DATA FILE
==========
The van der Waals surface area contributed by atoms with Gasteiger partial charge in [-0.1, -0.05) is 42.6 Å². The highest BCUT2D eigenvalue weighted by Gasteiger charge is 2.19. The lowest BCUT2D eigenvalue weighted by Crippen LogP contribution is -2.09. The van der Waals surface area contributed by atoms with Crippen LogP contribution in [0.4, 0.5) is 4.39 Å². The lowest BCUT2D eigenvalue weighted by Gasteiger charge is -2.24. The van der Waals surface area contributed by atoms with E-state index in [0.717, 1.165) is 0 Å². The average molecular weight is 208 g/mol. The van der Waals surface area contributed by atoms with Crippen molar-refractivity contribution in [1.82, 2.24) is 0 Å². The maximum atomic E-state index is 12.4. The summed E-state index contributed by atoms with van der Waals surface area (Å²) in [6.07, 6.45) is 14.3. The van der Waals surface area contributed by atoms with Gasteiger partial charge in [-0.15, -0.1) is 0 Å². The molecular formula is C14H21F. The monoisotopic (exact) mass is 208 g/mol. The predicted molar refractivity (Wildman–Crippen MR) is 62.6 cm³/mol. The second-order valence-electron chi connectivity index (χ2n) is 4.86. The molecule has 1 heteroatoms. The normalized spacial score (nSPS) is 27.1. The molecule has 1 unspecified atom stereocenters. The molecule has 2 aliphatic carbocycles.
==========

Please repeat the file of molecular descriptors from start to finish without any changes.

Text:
The van der Waals surface area contributed by atoms with Gasteiger partial charge in [-0.1, -0.05) is 42.6 Å². The highest BCUT2D eigenvalue weighted by Gasteiger charge is 2.19. The lowest BCUT2D eigenvalue weighted by Crippen LogP contribution is -2.09. The van der Waals surface area contributed by atoms with Crippen LogP contribution in [0.4, 0.5) is 4.39 Å². The lowest BCUT2D eigenvalue weighted by Gasteiger charge is -2.24. The van der Waals surface area contributed by atoms with E-state index in [0.717, 1.165) is 0 Å². The average molecular weight is 208 g/mol. The van der Waals surface area contributed by atoms with Crippen molar-refractivity contribution in [1.82, 2.24) is 0 Å². The maximum atomic E-state index is 12.4. The summed E-state index contributed by atoms with van der Waals surface area (Å²) in [6.07, 6.45) is 14.3. The van der Waals surface area contributed by atoms with Gasteiger partial charge in [-0.15, -0.1) is 0 Å². The molecular formula is C14H21F. The monoisotopic (exact) mass is 208 g/mol. The predicted molar refractivity (Wildman–Crippen MR) is 62.6 cm³/mol. The second-order valence-electron chi connectivity index (χ2n) is 4.86. The molecule has 1 heteroatoms. The normalized spacial score (nSPS) is 27.1. The molecule has 1 unspecified atom stereocenters. The molecule has 2 aliphatic carbocycles.